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Bush approval rating drops among supporters

Zogby poll: Bush approval rating drops among supporters

WASHINGTON, DC — In the face of rising gas prices, partisan sniping over his Supreme Court nominee, and a resumption of insurgent violence in Iraq, Pres. Bush’s job approval rating has slipped into a post-holiday funk, again dipping below 40 percent, a new poll by Zogby International found.

Bush’s approval rating almost mirrors the percentage of respondents — 40 percent — who said the nation overall is headed in the right direction.

The deterioration in the president’s numbers appears to be the result of eroding support among the investor class and others who supported him in his 2004 re-election bid, said pollster John Zogby. And the problem is the Iraq war — just 34 percent of respondents said Bush was doing a good or excellent job managing the war, down from 38 percent approval in a Zogby poll taken in mid-October.

Bush approval rating drops among supporters

Bush’s overall job approval rating in that poll was at 46 percent.

Among investors, Bush’s support for managing the war dropped five points since October, from 45 percent to 40 percent, Zogby data shows. But Zogby said the glaring split between how Republicans, Democrats and independents think the president is handling Iraq is remarkable.

“The numbers in support for the war in Iraq are extremely low among Democrats and independents,” Zogby said. “This is a partisan war.”

While 61 percent of Republicans said Bush was doing a good job managing the war (down from 70 percent in October), just 11 percent of Democrats and 28 percent of independents gave him good marks in that area. Among Democrats, 71 percent said Bush was doing a “poor” job with the war, while 17 percent said he was doing only a “fair” job.

Among men, 36 percent said the president was handling the war well, while 31 percent of women agreed. Half of those surveyed said they feel safer with Bush as president, compared to 38 percent who said they feel less safe.

Respondents rated the war in Iraq and the “war on terror” as the two top issues facing America. Jobs and the economy were also important, they said, with health care coming in a distant fourth, followed by concern over gas and fuel prices.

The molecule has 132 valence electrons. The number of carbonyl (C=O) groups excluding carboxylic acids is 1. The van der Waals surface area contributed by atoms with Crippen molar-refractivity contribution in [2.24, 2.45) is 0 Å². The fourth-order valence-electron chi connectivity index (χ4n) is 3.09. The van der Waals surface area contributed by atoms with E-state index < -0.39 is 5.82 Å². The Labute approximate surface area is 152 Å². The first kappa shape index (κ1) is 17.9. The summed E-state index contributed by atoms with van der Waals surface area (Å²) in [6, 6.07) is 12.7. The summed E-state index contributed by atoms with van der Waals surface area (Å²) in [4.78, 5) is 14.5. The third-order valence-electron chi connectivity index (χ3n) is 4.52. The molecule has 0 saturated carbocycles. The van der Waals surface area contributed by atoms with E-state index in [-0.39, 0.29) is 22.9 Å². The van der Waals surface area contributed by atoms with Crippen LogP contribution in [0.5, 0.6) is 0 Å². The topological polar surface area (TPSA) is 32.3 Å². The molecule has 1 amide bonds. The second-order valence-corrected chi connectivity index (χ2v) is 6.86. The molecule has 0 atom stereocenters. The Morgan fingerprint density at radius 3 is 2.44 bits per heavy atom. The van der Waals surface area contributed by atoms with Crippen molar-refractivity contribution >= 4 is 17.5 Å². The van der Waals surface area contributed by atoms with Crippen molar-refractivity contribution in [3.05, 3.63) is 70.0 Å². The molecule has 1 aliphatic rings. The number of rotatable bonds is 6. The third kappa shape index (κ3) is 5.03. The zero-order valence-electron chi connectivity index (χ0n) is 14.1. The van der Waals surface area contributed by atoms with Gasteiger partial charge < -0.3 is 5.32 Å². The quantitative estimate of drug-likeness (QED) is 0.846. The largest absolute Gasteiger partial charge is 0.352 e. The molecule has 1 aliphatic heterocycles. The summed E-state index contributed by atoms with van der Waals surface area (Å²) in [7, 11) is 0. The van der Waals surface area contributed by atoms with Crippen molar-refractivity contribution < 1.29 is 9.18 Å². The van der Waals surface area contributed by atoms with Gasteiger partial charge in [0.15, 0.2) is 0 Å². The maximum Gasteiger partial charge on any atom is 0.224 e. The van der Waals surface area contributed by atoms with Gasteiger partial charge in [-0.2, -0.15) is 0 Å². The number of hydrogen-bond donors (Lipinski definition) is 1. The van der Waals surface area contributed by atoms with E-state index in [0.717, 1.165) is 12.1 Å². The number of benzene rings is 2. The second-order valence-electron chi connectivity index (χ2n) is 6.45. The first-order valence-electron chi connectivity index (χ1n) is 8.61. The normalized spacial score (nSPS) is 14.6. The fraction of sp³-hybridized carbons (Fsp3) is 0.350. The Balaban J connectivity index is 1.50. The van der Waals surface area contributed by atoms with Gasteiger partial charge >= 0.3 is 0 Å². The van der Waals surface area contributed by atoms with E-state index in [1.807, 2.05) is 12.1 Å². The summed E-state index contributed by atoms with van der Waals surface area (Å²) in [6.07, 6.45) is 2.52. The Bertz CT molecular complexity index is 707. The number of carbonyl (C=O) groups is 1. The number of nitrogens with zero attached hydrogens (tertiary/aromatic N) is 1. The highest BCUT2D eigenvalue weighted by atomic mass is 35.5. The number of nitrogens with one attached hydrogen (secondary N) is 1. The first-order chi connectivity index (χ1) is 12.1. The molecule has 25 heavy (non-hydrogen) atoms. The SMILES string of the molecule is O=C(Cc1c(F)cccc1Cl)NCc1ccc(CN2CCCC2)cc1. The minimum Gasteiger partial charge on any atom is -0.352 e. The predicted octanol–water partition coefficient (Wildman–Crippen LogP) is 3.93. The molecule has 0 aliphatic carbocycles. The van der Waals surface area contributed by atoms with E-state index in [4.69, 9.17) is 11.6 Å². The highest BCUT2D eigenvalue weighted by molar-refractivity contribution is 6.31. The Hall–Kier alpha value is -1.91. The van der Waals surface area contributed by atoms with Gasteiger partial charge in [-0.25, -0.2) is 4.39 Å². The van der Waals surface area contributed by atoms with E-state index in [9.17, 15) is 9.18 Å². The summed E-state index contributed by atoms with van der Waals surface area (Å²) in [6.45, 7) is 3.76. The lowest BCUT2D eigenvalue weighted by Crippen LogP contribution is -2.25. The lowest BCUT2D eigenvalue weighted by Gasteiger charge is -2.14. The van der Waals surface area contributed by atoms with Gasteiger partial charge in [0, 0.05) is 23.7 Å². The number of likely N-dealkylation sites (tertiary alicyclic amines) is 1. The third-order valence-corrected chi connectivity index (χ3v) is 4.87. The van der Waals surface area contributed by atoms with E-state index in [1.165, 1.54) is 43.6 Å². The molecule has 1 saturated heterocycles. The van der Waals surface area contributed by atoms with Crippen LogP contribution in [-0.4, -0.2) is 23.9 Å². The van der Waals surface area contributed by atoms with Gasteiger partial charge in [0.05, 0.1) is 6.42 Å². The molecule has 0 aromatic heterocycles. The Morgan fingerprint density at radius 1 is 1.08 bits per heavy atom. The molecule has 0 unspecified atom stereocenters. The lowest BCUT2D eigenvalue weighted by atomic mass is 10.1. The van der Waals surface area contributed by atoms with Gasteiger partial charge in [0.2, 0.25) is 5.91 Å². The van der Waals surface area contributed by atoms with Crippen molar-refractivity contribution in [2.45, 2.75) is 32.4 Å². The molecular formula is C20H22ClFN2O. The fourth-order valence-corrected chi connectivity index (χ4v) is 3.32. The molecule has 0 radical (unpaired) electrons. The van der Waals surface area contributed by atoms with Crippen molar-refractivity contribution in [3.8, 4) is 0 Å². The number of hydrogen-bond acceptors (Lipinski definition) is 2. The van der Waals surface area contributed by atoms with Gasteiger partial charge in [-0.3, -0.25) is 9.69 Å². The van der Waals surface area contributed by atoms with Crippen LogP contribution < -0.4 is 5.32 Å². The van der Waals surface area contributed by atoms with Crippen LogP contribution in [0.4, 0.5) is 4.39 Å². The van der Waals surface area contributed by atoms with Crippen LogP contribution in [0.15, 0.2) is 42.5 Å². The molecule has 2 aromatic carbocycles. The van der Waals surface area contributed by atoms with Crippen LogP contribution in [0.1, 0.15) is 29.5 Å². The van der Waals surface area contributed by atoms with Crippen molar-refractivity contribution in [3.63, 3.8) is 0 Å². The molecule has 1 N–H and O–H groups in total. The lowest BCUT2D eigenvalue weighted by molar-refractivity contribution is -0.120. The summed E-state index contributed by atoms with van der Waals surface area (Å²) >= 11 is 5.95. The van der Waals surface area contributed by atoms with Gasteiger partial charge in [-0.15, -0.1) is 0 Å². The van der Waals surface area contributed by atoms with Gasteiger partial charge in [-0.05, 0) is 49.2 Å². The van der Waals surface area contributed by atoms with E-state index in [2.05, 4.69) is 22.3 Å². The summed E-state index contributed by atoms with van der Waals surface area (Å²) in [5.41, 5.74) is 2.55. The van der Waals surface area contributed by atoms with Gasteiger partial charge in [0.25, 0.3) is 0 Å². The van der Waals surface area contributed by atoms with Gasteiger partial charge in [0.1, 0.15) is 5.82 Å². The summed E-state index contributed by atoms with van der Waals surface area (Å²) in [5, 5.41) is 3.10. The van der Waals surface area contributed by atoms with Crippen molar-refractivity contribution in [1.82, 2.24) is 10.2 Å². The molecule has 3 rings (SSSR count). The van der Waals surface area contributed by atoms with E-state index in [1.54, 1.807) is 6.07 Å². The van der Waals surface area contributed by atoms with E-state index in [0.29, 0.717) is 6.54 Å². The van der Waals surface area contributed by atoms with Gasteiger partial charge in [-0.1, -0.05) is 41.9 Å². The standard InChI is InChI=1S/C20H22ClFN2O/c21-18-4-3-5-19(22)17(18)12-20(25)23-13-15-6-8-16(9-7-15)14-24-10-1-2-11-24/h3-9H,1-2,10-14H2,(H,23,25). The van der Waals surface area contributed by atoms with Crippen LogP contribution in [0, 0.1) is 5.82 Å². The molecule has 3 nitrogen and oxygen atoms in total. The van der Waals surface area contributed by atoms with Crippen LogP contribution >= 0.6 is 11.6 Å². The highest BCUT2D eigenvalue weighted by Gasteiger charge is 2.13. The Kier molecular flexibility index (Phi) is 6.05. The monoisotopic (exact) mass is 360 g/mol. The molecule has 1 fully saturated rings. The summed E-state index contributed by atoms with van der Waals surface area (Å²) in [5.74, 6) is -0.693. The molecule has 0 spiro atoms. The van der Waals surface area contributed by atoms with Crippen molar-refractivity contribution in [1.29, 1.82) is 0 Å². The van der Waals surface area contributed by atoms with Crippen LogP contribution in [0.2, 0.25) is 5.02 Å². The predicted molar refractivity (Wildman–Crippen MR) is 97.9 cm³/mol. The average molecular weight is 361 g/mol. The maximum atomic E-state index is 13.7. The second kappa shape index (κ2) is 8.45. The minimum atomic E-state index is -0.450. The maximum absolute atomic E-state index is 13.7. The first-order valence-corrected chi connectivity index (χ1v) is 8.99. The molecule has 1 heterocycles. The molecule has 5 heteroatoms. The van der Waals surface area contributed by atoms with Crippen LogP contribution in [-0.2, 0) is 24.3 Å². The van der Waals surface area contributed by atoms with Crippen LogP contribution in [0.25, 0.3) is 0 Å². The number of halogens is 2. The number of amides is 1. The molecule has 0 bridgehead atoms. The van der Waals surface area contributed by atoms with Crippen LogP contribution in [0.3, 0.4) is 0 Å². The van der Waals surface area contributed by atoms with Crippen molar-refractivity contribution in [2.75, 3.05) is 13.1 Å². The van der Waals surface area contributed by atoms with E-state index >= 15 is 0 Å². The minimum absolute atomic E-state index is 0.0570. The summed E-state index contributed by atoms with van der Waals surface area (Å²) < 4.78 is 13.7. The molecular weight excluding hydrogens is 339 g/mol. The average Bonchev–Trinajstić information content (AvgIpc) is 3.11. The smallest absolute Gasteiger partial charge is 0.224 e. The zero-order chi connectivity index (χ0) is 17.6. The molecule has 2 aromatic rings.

Asked about his leadership of foreign policy in general, 36 percent said Bush was doing a good job.

Asked about which party they would support when making a decision about the race for Congress in their home district, Democrats maintained a 33 to 26 percent edge over Republicans.

But as the nation’s capital sinks further into scandal talk revolving around Congress and allegations of improper gifts doled out by lobbyist Jack Abramoff, the poll shows the public has yet to hold one party more responsible than the other. Despite Democratic efforts to paint the Abramoff influence-pedaling case as a Republican scandal, the GOP holds a slight advantage in the minds of respondents when it comes to integrity — 35 percent said they believed Republicans have more integrity, while 34 percent gave the nod to Democrats. Of those polled, 19 percent said neither party had integrity.

The nationwide Zogby poll, conducted Jan. 9-12, included 1,030 interviews and carries a margin of error of plus or minus 3.1 percentage points.

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Vermonter arrested while protesting U.S. military school

Taking on torture: Vermonter arrested while protesting U.S. military school